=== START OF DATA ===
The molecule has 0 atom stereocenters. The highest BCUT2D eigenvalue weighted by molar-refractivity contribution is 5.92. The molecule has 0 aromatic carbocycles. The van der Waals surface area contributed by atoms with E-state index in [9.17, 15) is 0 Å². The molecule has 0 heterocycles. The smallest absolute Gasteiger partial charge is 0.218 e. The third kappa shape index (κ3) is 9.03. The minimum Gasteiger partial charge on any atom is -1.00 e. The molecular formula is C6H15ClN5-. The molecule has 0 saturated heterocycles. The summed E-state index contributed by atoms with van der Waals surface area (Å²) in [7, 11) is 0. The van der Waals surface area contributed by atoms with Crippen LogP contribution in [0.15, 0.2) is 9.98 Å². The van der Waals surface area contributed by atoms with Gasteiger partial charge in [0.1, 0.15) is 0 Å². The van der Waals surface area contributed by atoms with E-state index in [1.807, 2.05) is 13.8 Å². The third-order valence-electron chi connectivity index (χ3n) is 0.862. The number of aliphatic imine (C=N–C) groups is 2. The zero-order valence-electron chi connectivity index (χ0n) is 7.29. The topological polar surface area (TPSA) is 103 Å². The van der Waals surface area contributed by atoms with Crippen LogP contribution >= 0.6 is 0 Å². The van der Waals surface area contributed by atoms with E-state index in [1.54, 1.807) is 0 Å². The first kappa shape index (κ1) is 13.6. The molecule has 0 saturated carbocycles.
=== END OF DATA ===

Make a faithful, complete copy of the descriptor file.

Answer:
The molecule has 0 atom stereocenters. The highest BCUT2D eigenvalue weighted by molar-refractivity contribution is 5.92. The molecule has 0 aromatic carbocycles. The van der Waals surface area contributed by atoms with E-state index in [9.17, 15) is 0 Å². The molecule has 0 heterocycles. The smallest absolute Gasteiger partial charge is 0.218 e. The third kappa shape index (κ3) is 9.03. The minimum Gasteiger partial charge on any atom is -1.00 e. The molecular formula is C6H15ClN5-. The molecule has 0 saturated heterocycles. The summed E-state index contributed by atoms with van der Waals surface area (Å²) in [7, 11) is 0. The van der Waals surface area contributed by atoms with Crippen LogP contribution in [0.15, 0.2) is 9.98 Å². The van der Waals surface area contributed by atoms with Gasteiger partial charge in [0.1, 0.15) is 0 Å². The van der Waals surface area contributed by atoms with E-state index in [1.807, 2.05) is 13.8 Å². The third-order valence-electron chi connectivity index (χ3n) is 0.862. The number of aliphatic imine (C=N–C) groups is 2. The zero-order valence-electron chi connectivity index (χ0n) is 7.29. The topological polar surface area (TPSA) is 103 Å². The van der Waals surface area contributed by atoms with Crippen LogP contribution >= 0.6 is 0 Å². The van der Waals surface area contributed by atoms with E-state index in [1.54, 1.807) is 0 Å². The first kappa shape index (κ1) is 13.6. The molecule has 0 saturated carbocycles.